Ggantija Megalithic Temples

Triq Parsott, Ix-Xagħra, Gozo show on map
+356 21 553 194
Working hours
Winter Hours - 1st October till 31st May
Monday to Sunday: 09.00 - 17.00hrs
Last admission at 16.30hrs

Summer Hours - 1st June till 30th September
Monday to Sunday: 09.00-18.00hrs
Last admission at 17.30hrs

Closed on 24, 25 & 31 December, 1 January & Good Friday
Adults (18 - 59 years): €9.00
Youths (12 - 17 years), Senior Citizens (60 years & over), and Students: €7.00
Children (6 - 11 years): €5.00
Infants (1 - 5 years): Free

Above fee includes admission to the Ġgantija Temples and Ta' Kola Windmill.

Ggantija is the oldest and largest complex of the world renowned megaliths of Malta. This impressive and mysterious construction made of huge rustic stones and giant blocks attracts thousands of tourists, who are interested in archeology and history. Constructed in the Neolithic era more than 5000 years ago, this complex belongs to the World Heritage sites along with five other megalithic temples of Malta and Gozo islands.

The complex consists of two constructions, with the oldest dating back to about 3600 BC. This makes Ggantija more ancient than the famous pyramids, Maya sites or Stonehenge. It is amazing how ancient people could build such a tremendous structure in prehistoric times, when metal tools and the wheel hadn’t been invented. Scientists are still discussing the construction methods, since Ggantija were made of limestone blocks, the length of which reaches almost 6 meters, while the weight runs up several dozen tons. Huge stones are held together only by their own weight with no bonding mortar between them. There is a plausible reason for the fact that Ggantija means "Giants’ Tower" if translated from Maltese, since a local legend has it that it was built by a giant woman.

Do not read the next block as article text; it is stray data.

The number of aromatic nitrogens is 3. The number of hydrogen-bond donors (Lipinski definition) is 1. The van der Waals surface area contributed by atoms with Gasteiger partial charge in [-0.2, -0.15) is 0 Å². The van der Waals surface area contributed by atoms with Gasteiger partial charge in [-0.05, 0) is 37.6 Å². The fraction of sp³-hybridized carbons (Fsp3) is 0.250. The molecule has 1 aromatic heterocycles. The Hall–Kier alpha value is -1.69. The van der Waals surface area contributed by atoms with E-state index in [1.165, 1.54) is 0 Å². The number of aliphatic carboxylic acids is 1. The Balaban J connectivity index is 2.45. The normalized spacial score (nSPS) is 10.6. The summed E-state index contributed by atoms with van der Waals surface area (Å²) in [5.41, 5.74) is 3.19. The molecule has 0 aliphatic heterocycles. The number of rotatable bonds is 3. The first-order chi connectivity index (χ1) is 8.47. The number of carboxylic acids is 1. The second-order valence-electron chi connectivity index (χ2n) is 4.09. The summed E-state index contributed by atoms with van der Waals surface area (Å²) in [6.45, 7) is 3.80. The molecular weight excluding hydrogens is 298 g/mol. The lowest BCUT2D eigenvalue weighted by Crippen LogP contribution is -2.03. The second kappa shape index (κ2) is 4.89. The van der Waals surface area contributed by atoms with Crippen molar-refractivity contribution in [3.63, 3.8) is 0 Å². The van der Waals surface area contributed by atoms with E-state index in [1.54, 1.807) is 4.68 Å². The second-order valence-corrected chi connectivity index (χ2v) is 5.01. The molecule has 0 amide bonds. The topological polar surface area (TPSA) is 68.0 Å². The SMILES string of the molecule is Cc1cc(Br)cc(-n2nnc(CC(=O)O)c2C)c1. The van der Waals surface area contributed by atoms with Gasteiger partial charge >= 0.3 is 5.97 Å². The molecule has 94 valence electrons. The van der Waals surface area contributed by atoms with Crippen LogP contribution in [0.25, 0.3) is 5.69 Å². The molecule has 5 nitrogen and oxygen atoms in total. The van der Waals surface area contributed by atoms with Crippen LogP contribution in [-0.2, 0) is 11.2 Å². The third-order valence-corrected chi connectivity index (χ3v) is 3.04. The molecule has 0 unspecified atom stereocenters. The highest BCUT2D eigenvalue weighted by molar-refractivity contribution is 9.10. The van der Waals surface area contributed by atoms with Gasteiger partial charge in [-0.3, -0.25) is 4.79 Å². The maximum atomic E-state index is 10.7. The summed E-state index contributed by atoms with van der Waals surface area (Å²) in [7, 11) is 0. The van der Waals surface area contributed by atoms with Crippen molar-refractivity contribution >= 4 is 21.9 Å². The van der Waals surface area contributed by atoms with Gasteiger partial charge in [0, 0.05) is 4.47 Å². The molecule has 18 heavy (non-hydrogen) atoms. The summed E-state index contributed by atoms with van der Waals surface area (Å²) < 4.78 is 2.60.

To some extent the legend corresponds with scientific theories, as scientists believe Ggantija was used as a temple of a fertility goddess. Both temples have a form of a clover leaf and their semi-circular parts house ancient altars for sacrifices. Along with the altar slabs, visitors can observe a large block with a cavity supposedly used for ritual ablutions and massive stones with mysterious holes in them. Some stones bear traces of ancient symbols, while others strike the eye with their smooth surface, proving skills of unknown builders. The entrance to the complex is framed by large vertical stones of impressive size.

Though niches of the ancient temples are now empty, tourists can take a look at figurines of the fertility goddess, which occupied these niches thousands of years ago. There is a small, but exciting display in the archeological museum of Ggantija, giving an insight into the Neolithic period and excavations in Gozo. A palm tree-lined pathway leads from the museum to the temples, offering beautiful views on a picturesque landscape.

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  • Richard Leeming

    2016.03.30 review from Foursquare

    It's old... Perhaps the oldest temple.. Use your imagination and read up on the history before going.. New information centre is ok but had limited indepth info about the temple..

  • Jon B

    2015.12.17 review from Foursquare

    One of the most well-maintained sites in Malta. It's small, but worth a visit, as long as you have an imagination that can help you see beyond the pile of rocks.

  • E. Abc

    2015.10.25 review from Foursquare

    Probably a must see, but I found enterance too expensive. Way smaller than expected

  • Alex Dobyan

    2015.07.14 review from Foursquare

    It is pretty interesting, and they recently added a new museum that is worth the walk-through.

  • Kat Yuiofthesun

    2014.11.28 review from Foursquare

    Not the largest neolithic site on the Maltese Islands, it is a must see when visiting Gozo. The exhibition is lovingly curated &the site itself well administered between presentation& preservation.

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